Updated Dec. 17, 2015 at 2:57 p.m.
The U.S. government has taken Colorado’s side in a dispute with neighboring states over marijuana legalization and is urging the Supreme Court to not hear a major challenge to the state’s recreational cannabis laws.
The new brief filed Wednesday by U.S. Solicitor General Donald Verrilli Jr. could have a significant impact on the Supreme Court’s willingness to hear the case against Colorado, drug law experts say.
The Solicitor General’s brief comes seven months after the Supreme Court first asked the top government lawyer for an opinion on the lawsuit filed against Colorado’s legal cannabis laws by neighboring states Nebraska and Oklahoma. The new brief addresses Nebraska and Oklahoma’s complaint — and questions its place within the Supreme Court’s original jurisdiction.
“The motion for leave to file a bill of complaint should be denied because this is not an appropriate case for the exercise of this Court’s original jurisdiction,” the brief says. “Entertaining the type of dispute at issue here — essentially that one State’s laws make it more likely that third parties will violate federal and state law in another State — would represent a substantial and unwarranted expansion of this Court’s original jurisdiction.”
Suing Colorado over pot
The new brief ultimately says Nebraska and Oklahoma’s proposed lawsuit isn’t the type of claim the Supreme Court normally hears, according to Robert Mikos, a professor at Vanderbilt Law and an expert on federalism and drug law.
“They hit on a very important issue without having to directly weigh in on the merits of the suit,” Mikos said. “The thrust of the argument from the SG is that the Supreme Court shouldn’t be the first one to hear this dispute.”
Marijuana law expert Sam Kamin said the Solicitor General’s brief is “great news for Colorado.”
“Oklahoma and Nebraska allege that our state regulations are preempted by federal law,” said Kamin, a law professor at the University of Denver, “and here we have a statement from the federal government’s highest legal official saying that’s not the case.”
In December 2014, Nebraska and Oklahoma filed the lawsuit directly with the nation’s highest court asking to strike down Colorado’s history-making marijuana laws.
The states argued that “the State of Colorado has created a dangerous gap in the federal drug control system … Marijuana flows from this gap into neighboring states, undermining Plaintiff States’ own marijuana bans, draining their treasuries, and placing stress on their criminal justice systems,” the lawsuit alleged.
More on Nebraska-Oklahoma legalization lawsuit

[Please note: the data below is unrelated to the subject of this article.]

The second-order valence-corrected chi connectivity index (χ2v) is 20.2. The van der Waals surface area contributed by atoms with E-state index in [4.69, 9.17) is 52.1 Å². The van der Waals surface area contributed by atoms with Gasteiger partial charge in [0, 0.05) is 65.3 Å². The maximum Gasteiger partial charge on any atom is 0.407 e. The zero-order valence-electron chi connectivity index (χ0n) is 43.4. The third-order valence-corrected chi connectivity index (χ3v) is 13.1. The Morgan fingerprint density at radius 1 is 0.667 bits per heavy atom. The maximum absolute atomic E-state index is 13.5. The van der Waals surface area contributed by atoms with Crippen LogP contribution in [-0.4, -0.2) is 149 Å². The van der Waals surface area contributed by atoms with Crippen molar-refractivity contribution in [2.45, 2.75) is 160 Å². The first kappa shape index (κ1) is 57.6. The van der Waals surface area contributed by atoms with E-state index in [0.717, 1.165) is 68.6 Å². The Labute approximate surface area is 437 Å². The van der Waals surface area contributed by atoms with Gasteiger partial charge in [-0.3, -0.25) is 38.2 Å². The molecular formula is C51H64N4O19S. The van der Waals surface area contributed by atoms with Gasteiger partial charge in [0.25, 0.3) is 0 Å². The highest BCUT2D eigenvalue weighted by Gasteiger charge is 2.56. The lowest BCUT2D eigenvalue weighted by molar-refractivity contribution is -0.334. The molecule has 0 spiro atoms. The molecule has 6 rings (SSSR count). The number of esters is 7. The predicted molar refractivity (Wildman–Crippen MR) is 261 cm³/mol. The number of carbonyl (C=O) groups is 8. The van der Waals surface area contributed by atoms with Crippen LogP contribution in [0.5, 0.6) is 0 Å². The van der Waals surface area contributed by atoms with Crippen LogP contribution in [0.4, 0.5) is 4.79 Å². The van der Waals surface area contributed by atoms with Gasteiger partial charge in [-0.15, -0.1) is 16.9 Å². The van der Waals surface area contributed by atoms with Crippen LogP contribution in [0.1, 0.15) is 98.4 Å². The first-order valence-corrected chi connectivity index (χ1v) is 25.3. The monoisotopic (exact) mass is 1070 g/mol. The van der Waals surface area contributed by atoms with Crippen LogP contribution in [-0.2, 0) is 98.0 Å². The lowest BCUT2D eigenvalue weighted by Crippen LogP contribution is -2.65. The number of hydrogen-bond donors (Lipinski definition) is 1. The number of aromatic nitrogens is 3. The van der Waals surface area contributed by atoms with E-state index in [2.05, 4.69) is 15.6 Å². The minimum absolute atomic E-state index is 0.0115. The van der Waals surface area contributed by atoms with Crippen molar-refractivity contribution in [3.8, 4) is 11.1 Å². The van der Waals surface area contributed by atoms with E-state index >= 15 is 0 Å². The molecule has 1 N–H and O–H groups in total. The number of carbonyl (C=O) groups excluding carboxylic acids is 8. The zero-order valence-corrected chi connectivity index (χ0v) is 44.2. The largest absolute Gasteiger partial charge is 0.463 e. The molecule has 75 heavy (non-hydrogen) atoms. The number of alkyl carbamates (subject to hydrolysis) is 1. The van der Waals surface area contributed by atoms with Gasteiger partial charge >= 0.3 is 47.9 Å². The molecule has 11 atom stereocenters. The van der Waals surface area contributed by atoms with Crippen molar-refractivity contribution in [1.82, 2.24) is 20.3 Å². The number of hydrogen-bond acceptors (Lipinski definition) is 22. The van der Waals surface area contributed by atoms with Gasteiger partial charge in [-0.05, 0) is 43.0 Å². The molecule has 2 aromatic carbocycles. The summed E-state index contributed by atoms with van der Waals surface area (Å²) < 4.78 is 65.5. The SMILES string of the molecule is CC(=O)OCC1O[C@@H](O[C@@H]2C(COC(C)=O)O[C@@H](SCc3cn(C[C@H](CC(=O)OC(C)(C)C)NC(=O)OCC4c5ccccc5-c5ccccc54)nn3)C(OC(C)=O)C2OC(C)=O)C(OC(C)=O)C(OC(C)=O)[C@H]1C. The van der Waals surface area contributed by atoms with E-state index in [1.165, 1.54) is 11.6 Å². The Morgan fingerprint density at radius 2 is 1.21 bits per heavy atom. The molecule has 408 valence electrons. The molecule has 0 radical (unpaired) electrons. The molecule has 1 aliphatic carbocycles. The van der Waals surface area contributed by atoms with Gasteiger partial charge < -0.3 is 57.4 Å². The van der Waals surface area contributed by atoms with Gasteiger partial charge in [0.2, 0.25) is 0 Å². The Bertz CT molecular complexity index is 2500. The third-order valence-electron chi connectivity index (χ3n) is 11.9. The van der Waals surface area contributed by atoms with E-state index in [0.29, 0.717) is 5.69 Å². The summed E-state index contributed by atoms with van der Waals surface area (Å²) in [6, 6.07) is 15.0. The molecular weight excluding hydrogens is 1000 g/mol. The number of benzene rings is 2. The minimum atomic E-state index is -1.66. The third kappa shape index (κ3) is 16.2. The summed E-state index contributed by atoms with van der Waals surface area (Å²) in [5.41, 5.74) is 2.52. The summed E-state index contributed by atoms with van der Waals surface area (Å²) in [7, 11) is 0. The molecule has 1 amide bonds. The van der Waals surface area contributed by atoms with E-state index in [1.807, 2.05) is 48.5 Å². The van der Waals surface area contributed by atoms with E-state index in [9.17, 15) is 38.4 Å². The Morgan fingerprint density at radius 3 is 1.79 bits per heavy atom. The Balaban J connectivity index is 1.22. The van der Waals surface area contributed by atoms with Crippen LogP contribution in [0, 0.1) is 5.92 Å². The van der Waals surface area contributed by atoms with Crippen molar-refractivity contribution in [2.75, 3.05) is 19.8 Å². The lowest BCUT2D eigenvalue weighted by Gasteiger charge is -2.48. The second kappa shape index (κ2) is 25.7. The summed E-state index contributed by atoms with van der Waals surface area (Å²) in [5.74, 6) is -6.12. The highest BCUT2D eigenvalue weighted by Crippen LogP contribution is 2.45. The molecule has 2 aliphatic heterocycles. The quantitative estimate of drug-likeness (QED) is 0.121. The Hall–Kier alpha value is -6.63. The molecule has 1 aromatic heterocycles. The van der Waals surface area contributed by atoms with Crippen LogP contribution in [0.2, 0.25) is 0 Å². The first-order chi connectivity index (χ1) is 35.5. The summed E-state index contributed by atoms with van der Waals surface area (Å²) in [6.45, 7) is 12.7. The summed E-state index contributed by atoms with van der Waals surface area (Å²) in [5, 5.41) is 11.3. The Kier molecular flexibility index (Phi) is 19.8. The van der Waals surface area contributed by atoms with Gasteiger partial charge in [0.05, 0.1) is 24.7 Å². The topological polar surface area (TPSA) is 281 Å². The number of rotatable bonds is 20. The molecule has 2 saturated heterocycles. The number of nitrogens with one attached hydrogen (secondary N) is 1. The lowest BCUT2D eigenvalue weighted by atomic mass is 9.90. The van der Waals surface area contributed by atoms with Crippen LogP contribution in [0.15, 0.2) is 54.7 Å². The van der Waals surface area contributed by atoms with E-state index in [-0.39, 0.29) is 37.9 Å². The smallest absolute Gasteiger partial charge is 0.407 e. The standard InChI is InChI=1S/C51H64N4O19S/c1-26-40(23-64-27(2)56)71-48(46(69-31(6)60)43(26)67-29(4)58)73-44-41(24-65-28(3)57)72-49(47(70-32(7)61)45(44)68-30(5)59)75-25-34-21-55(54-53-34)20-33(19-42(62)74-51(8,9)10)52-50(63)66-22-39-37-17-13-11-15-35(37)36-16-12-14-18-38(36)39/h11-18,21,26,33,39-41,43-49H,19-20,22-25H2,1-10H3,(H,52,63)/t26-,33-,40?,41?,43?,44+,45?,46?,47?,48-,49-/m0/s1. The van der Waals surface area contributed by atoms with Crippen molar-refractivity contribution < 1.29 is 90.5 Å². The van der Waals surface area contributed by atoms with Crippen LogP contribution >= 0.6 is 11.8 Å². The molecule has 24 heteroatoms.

In March, Colorado Attorney General Cynthia Coffman said Nebraska and Oklahoma “filed this case in an attempt to reach across their borders and selectively invalidate state laws with which they disagree.” A representative with Coffman’s office said Wednesday they had no comment on the U.S. Solicitor General’s new brief.
The brief makes it less likely that the Supreme Court will actually hear the case, Vanderbilt’s Mikos said.
“I think the court will give a lot of weight to the SG’s opinion,” Mikos said. “So I think this brief and the position the SG has taken makes it even less likely than it was before that the Supreme Court would actually take on this act.”
The Supreme Court could still decide to hear the case. But if it declines the suit, Nebraska and Oklahoma could then take the case to a federal district court if they choose to, Mikos said.
Legalization advocates celebrated the Solicitor General’s response on Wednesday afternoon in a rush of statements sent to media outlets.
“This is a meritless and, quite frankly, ludicrous lawsuit,” said Mason Tvert, communications director with the Marijuana Policy Project and a co-author of Colorado’s pot-legalizing Amendment 64. “We hope the court will agree with the Solicitor General that it’s not something it should be spending its time addressing.”
Other Colorado lawsuits
Drug Policy Alliance staff attorney Jolene Forman wrote, “We are pleased the DOJ agrees that this lawsuit borders on the frivolous.”
Added Tom Angell, chairman of advocacy group Marijuana Majority: “This is the right move by the Obama administration. The Justice Department is correct here: This lawsuit is without merit and should be dismissed.”
DU Law’s Kamin said the new brief is “perfectly consistent with what the Obama administration has been saying (on marijuana): ‘We’re going to let states experiment, let states reform their laws and see what happens.’ ” But Vanderbilt’s Mikos adds that legalization advocates shouldn’t read too much into the brief regarding the federal government’s attitude toward the federal legalization of marijuana.
“I don’t think it has any broader meaning, there’s no reading the tea leaves here on anything about marijuana legalization at the state or federal level,” Mikos said. “(The brief) is really about Supreme Court practice.”
Denver Post reporter John Ingold contributed to this report.
U.S. Solicitor General response to Colorado marijuana legalization lawsuit: